A report on Obscenity and Memoirs v. Massachusetts
Memoirs v. Massachusetts, 383 U.S. 413 (1966), was the United States Supreme Court decision that attempted to clarify a holding regarding obscenity made a decade earlier in Roth v. United States (1957).- Memoirs v. Massachusetts
of Massachusetts, "383 U.S. 413 (1966)" wherein the book "Fanny Hill", written by John Cleland c. 1760, was judged to be obscene in a proceeding that put the book itself on trial rather than its publisher.- Obscenity
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Roth v. United States0 links
Roth v. United States, 354 U.S. 476 (1957), along with its companion case Alberts v. California, was a landmark decision of the Supreme Court of the United States which redefined the Constitutional test for determining what constitutes obscene material unprotected by the First Amendment.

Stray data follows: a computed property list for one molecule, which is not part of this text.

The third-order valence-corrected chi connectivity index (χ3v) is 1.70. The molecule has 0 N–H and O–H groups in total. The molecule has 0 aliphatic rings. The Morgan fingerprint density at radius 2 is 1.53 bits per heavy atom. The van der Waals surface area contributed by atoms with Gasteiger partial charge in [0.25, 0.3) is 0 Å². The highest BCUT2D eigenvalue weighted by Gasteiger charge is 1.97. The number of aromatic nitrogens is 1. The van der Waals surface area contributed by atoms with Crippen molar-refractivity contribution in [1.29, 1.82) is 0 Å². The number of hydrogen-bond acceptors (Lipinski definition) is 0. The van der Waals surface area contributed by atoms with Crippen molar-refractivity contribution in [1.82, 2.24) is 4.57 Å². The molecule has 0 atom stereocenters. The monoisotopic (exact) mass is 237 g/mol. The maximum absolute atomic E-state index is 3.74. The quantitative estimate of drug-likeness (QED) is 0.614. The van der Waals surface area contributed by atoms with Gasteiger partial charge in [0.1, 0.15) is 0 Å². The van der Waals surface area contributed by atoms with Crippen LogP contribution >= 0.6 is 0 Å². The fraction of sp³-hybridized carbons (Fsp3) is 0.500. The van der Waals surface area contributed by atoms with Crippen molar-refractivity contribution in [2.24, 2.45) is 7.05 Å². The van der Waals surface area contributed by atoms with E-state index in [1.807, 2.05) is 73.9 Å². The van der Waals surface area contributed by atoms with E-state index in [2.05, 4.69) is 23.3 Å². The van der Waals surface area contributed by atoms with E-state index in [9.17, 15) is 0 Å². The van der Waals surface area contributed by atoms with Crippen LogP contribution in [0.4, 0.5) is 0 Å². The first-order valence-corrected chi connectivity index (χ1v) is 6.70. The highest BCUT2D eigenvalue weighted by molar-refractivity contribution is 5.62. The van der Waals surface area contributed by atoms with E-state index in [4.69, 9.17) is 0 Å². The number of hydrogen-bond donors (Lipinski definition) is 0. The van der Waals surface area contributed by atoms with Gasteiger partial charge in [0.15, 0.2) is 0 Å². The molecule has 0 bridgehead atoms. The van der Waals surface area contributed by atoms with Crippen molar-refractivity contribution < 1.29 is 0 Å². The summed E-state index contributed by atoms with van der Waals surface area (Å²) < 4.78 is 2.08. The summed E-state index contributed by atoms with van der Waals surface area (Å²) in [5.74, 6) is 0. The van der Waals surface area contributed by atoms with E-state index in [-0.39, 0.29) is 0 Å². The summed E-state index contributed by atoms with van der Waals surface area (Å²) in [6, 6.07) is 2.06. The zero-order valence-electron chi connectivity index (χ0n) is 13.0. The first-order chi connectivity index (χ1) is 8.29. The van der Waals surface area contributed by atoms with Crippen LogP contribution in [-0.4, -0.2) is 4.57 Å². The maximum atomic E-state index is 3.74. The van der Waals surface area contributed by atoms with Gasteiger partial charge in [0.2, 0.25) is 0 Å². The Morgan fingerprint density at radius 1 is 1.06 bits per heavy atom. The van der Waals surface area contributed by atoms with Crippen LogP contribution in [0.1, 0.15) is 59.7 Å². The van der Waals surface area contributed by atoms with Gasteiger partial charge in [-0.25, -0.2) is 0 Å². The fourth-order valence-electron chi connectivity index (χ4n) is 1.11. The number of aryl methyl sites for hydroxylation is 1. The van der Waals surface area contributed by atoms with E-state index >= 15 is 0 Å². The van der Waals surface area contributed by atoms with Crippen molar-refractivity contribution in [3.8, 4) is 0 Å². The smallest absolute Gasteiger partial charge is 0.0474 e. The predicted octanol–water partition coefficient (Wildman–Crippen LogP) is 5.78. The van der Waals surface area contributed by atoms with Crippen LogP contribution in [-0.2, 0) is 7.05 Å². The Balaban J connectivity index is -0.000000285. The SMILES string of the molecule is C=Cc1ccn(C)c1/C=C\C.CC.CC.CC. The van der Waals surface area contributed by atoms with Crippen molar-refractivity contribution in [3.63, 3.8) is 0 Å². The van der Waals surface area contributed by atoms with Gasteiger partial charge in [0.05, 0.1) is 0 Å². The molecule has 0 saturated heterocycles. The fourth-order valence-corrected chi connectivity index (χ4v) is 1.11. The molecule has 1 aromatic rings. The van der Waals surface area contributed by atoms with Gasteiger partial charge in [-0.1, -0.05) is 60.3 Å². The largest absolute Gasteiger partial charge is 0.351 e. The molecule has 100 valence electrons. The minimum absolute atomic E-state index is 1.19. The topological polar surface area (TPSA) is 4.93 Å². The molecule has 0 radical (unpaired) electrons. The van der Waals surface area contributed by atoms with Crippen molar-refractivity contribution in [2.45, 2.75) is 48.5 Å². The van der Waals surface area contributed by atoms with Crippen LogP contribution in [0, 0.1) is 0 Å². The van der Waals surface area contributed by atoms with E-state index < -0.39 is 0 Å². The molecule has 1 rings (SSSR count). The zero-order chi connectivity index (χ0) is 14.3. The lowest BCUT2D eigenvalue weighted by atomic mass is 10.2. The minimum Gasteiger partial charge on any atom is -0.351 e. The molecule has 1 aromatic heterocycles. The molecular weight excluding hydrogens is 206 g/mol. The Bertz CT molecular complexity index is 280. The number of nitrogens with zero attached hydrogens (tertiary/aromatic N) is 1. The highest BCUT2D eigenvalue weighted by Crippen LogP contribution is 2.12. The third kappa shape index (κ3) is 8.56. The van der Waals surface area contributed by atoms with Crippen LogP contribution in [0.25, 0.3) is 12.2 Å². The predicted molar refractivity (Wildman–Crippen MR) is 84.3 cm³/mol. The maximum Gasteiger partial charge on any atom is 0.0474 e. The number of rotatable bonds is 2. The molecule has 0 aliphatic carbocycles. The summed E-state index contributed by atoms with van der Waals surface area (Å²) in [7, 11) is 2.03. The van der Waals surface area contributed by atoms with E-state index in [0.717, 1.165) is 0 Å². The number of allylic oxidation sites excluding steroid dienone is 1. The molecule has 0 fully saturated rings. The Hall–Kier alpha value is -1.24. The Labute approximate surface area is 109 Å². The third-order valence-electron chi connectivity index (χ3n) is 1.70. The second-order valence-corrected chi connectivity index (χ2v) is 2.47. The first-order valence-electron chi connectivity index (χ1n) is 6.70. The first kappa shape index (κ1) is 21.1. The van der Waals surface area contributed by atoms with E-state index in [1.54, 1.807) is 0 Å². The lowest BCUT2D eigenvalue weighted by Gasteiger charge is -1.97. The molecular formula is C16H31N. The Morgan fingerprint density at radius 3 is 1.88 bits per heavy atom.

In Memoirs v. Massachusetts (1966), a plurality of the Court further redefined the Roth test by holding unprotected only that which is "patently offensive" and "utterly without redeeming social value," but no opinion in that case could command a majority of the Court either, and the state of the law in the obscenity field remained confused.